InfoSec Round-Up: October 11th 2020
HMRC Phishing, H&M Fined €35m & UK DfE ICO Report
This is the Hut Six InfoSec Round-Up, where we look at some of the most pressing matters, latest trends, and industry news from across the world of information security.
HMRC Received 500K Malicious Emails
Her Majesty’s Revenue and Customs (HMRC) has, between June and September, received over 521,000 malicious emails, around 128,000 of which were classified as phishing.
According to reports, around 72% of malicious emails received were spam and junk, 24.5% phishing, and almost 3% contained malware.
Amounting to over 5600 malicious emails per day, HMRC is a favourite of online scammers. Commonly exploited by criminals, attackers regularly impersonate the organisation and target members of the public with promises of tax refunds etc.
Though malicious emails may seem relatively innocuous and easily avoided, it is thought that around 32% of all breaches still involve some form of phishing element and with the recent Covid pandemic, there has also been a huge boom for scammers exploiting the crisis.
Product Director here at Hut Six, Pratteek Bathula, had this to say:
“Unfortunately, as with all social engineering, the most effective attacks are those which leverage emotional and current events such as an overdue tax return or the COVID pandemic. The only defence an unwitting individual has against these attacks is to ensure that they view every alarming message or communication with a cool head and treat the message as suspicious until they can prove otherwise.”
US Treasury Bans Ransomware Payments
Published on the 1st of October, the US Treasury has issued an advisory warning companies that they could be fined for facilitating or paying ransoms to online cyber-gangs.
The advisory states: "Companies that facilitate ransomware payments to cyber actors on behalf of victims, including financial institutions, cyber insurance firms, and companies involved in digital forensics and incident response, not only encourage future ransomware payment demands but also may risk violating OFAC regulations."
The U.S Department of the Treasury’s Office of Foreign Assets Control (OFAC), also iterated that Americans are prohibited from engaging in transactions with entities on the office's Specially Designated Nationals and Blocked Persons List (SND), or embargoed regions, such as Ukraine, Iran and North Korea.
With many ransomware attacks thought to be emanating from state actors (in particular NK), entities may also be held liable “even if [they] did not know or have reason to know [they were] engaging in a transaction with a person that is prohibited under sanctions laws and regulations administered by OFAC."
The warning comes as a further reminder that robust information security practices cannot be substituted with post-hoc solutions, noting "paying a ransom to cyber actors does not guarantee that the victim will regain access to its stolen data."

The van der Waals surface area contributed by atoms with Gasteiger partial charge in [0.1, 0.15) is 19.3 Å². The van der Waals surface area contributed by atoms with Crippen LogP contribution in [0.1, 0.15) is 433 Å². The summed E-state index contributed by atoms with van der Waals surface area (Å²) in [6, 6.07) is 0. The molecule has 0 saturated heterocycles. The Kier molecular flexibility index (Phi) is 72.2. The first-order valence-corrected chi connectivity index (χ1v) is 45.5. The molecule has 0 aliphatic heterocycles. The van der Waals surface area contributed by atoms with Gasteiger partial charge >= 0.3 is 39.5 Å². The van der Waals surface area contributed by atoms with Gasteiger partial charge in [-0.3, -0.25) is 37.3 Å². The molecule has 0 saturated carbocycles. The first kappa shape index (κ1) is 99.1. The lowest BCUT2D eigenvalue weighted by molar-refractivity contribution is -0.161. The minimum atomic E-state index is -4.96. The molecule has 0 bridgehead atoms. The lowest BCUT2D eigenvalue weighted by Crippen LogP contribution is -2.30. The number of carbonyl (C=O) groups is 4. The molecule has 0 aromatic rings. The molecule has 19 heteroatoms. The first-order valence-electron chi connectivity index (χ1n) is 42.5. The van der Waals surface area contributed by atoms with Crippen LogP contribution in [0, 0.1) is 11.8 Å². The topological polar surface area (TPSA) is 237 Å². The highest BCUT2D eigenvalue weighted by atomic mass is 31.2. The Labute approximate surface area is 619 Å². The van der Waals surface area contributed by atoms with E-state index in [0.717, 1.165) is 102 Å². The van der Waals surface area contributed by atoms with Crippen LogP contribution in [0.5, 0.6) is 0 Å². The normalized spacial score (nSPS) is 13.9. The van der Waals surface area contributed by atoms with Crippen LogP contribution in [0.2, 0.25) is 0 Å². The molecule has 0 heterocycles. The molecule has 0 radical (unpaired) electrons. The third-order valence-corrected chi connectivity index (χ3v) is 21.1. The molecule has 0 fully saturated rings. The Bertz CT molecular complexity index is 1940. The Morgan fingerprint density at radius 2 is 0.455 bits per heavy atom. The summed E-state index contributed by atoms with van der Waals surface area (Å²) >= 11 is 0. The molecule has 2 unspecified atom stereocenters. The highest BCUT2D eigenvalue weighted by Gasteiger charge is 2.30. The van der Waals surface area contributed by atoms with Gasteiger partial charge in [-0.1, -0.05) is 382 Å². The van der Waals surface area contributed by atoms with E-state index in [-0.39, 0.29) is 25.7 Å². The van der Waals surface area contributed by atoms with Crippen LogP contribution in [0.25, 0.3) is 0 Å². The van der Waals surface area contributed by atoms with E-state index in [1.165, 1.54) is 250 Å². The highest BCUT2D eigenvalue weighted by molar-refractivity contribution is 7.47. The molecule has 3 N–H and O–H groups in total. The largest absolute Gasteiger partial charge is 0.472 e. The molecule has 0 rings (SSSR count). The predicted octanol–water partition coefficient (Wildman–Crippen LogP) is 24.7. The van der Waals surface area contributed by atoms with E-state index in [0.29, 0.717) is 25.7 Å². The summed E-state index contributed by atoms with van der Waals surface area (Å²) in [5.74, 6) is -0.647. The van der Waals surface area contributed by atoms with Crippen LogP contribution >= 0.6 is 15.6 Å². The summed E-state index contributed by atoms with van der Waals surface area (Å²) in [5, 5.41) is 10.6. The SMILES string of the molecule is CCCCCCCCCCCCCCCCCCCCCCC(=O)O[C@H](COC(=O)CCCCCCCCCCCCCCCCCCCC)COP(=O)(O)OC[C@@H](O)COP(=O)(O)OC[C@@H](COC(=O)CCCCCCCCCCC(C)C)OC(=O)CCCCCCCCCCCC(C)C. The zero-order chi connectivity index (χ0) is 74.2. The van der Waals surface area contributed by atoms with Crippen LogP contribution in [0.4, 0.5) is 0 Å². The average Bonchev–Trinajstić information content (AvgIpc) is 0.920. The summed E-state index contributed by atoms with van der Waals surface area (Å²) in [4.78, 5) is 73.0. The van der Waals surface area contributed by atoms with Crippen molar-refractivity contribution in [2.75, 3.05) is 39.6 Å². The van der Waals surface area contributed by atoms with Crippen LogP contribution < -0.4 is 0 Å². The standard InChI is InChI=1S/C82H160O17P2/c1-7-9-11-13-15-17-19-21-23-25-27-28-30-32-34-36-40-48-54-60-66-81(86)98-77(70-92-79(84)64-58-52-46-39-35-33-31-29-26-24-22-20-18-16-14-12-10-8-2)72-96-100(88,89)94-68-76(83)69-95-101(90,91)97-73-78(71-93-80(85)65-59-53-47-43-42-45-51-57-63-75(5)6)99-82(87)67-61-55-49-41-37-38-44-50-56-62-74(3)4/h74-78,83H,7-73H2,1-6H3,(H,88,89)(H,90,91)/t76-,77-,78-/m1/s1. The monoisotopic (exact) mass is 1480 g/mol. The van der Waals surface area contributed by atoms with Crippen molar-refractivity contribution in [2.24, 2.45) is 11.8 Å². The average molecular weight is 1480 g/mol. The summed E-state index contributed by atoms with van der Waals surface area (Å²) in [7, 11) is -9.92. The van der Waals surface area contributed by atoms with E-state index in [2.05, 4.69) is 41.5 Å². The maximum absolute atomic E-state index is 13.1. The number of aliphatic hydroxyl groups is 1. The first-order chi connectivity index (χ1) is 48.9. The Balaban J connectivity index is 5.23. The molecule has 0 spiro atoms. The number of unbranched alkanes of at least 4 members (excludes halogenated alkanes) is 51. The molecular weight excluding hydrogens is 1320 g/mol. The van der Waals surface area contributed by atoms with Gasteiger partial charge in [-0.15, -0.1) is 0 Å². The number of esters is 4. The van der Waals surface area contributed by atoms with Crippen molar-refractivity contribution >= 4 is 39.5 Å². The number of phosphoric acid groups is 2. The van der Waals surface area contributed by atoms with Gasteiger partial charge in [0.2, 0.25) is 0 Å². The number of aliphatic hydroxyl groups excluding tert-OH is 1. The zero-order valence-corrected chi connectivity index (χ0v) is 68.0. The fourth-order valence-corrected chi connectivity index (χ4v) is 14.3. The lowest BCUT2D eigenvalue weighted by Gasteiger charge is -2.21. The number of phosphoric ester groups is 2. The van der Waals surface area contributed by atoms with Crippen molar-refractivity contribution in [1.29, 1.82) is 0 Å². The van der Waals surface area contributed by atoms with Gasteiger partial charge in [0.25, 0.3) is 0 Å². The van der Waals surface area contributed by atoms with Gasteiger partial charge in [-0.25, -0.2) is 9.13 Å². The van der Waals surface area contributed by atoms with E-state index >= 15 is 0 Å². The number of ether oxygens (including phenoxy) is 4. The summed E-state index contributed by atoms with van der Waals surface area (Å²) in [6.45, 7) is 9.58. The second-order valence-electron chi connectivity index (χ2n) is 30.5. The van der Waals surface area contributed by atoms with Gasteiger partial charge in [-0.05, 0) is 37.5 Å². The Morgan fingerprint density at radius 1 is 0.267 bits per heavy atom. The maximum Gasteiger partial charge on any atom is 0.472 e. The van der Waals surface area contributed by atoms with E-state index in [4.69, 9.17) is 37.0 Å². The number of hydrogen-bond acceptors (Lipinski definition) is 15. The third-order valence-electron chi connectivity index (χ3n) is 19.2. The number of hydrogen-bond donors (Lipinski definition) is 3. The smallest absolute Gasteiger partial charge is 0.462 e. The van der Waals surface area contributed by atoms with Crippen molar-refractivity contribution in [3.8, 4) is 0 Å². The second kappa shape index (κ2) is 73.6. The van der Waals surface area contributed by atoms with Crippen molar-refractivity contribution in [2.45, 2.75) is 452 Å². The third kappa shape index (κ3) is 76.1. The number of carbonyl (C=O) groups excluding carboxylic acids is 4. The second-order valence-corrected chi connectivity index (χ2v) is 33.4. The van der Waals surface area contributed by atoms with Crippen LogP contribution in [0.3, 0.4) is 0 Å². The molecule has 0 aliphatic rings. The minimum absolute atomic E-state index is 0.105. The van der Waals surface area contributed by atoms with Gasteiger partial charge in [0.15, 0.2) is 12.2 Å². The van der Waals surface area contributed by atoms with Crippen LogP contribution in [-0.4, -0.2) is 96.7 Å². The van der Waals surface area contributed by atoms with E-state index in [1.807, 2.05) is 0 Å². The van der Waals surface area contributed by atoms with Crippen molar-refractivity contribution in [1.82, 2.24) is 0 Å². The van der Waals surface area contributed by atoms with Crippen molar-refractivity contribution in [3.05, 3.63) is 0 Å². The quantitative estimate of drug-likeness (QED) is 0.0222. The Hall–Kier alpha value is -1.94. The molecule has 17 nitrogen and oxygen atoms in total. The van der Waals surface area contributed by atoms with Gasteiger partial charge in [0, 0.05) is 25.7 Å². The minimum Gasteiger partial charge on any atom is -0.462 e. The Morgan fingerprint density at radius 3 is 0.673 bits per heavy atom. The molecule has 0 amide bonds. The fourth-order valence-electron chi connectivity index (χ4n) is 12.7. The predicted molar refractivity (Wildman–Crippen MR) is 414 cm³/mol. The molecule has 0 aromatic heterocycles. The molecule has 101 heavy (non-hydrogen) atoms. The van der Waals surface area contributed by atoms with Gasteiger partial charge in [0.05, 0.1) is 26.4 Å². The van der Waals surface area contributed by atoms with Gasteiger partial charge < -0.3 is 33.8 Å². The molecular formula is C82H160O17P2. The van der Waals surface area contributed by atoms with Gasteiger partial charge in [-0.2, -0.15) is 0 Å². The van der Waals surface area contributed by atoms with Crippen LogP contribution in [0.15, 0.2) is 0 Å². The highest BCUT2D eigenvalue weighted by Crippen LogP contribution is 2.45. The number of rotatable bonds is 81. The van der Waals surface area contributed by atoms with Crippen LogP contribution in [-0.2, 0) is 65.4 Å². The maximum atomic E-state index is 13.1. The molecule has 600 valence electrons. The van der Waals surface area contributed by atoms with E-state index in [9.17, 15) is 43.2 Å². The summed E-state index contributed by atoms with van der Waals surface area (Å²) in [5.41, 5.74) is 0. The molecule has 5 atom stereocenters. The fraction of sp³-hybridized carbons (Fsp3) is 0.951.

UK Department for Education Fails to Meet GDPR Standards
The UK’s data protection regulator, the Information Commissioner’s Office (ICO) has this week published the less-than-perfect results of an audit into the Department for Education (DfE).
Carried out earlier this year, the investigation has found that data protection was “not being prioritised”, highlighting a total of 139 recommendations for improvement, over 60% of which are classified as urgent.
The report stated of the DfE’s data practices: “There is no formal proactive oversight of any function of information governance, including data protection, records management, risk management, data sharing and information security within the DfE, which along with a lack of formal documentation, means the DfE cannot demonstrate accountability to the GDPR”.
As well as citing “internal cultural barriers”, the report noted that the DfE only provides very limited training to staff in matters of data protection and governance, risk management, information security and individual rights, and “in some cases there is no assurance that staff are receiving any training whatsoever”.
H&M Fined €35m
The fashion retailer H&M has, after an investigation into its Nuremberg service centre, been fined a monumental €35m, or £32.1m, for the illegal surveillance of hundreds of members of staff.
The investigation, which was launched after a 2019 data breach exposed the extent of the company’s data collection, uncovered what the head of the German data authority, Johannes Casper described as a “gross disregard” for data protection rules.
The records kept by the company were deemed by the Hamburg Data Protection Authority (HmbBfDI), to be “excessive”, with the company recording information relating to, amongst other things, member of staff’s families, religious beliefs and health.
The fine imposed on Hennes & Mauritz AB (H&M) is reported to be the largest levied against a company for GDPR violations involving employee data.
In a statement, the company said they take “full responsibility and wishes to make an unreserved apology to the employees at the service centre in Nuremberg,” as well as noting that all those “currently employed at the service centre, and all who have been employed for at least one month since May 2018 when GDPR came into force, will receive financial compensation.”
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